I think you are taking some good steps in dealing with what you know is irrational. The fact is that HA is based for many people on a fear of being ill and dying, however, you know that that is no way to live your life. We see it on here each and everyday from some posters, a total and utter obsession with illness and dying (that isn't even present) which actually stops them functioning normally and living their lives. You are quite right, if you focus on one thing like being attacked and have a fear of it which is out of proportion with the likelihood of it happening, then it means you start shutting down aspects of your life, experiencing anxiety responses and that is a slippery slope. How to stop thinking about it ? Start by accepting that those thoughts are there, and get on with other things, they are thoughts and not reality, fears and not truths. Push yourself to continue with normal life, even if your heart (excuse pun) is telling you to go and stand outside the hospital. Trust me, I've been there, 30 year ago I couldn't even be alone in the house and whilst I was alone I would stand by the front door incase I had a heart event happen and could stagger out onto the street and be rescued. I did this for hours, yes, hours. Intrusive thoughts thrive on being focused on and being given merit, the more they are fed the large they become and the more they return.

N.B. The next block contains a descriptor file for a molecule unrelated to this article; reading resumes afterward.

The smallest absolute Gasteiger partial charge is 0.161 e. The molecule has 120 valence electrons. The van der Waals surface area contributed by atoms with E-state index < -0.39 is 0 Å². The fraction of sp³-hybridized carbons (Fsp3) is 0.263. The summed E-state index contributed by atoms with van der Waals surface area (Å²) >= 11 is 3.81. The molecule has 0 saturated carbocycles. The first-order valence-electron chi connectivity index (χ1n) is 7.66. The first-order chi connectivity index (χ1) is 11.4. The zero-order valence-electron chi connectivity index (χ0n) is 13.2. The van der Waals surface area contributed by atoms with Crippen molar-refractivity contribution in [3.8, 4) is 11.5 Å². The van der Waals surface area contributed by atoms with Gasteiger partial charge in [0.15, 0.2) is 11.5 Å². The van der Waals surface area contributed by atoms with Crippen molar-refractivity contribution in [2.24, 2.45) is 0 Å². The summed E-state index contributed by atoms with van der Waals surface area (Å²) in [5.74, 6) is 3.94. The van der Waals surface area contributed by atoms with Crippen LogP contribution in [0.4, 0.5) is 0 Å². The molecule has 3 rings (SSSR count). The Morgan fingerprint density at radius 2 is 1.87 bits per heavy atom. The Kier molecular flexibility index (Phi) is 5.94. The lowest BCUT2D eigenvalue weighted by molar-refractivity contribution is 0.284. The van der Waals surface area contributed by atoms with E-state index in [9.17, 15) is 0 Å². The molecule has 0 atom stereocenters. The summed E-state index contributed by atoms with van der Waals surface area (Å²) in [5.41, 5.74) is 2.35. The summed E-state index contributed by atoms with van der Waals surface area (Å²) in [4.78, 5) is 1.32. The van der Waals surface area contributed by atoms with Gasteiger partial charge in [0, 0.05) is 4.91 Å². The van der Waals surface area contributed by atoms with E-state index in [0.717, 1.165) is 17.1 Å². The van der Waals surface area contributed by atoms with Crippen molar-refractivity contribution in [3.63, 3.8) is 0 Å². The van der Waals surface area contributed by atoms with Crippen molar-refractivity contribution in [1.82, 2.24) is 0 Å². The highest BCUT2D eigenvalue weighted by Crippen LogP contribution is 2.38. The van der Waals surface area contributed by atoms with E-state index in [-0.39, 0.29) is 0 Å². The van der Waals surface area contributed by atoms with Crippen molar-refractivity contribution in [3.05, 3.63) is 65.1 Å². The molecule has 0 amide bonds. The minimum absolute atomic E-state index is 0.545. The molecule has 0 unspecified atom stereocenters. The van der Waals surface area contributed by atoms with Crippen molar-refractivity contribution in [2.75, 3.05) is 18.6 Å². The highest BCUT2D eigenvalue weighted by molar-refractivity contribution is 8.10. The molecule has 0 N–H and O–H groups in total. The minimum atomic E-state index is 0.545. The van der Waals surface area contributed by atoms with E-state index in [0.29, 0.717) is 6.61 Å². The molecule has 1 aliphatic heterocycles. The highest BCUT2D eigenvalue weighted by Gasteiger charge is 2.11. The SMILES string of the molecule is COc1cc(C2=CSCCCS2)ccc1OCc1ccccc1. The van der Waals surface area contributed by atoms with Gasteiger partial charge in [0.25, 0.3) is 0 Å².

Stopping thinking about it is tremendously difficult, but I couldn't agree more with what you're saying. I am confronting a lot nowadays, even when my body seems to be saying 'no'.
    Thank you for your response, really appreciate it!

  4. #4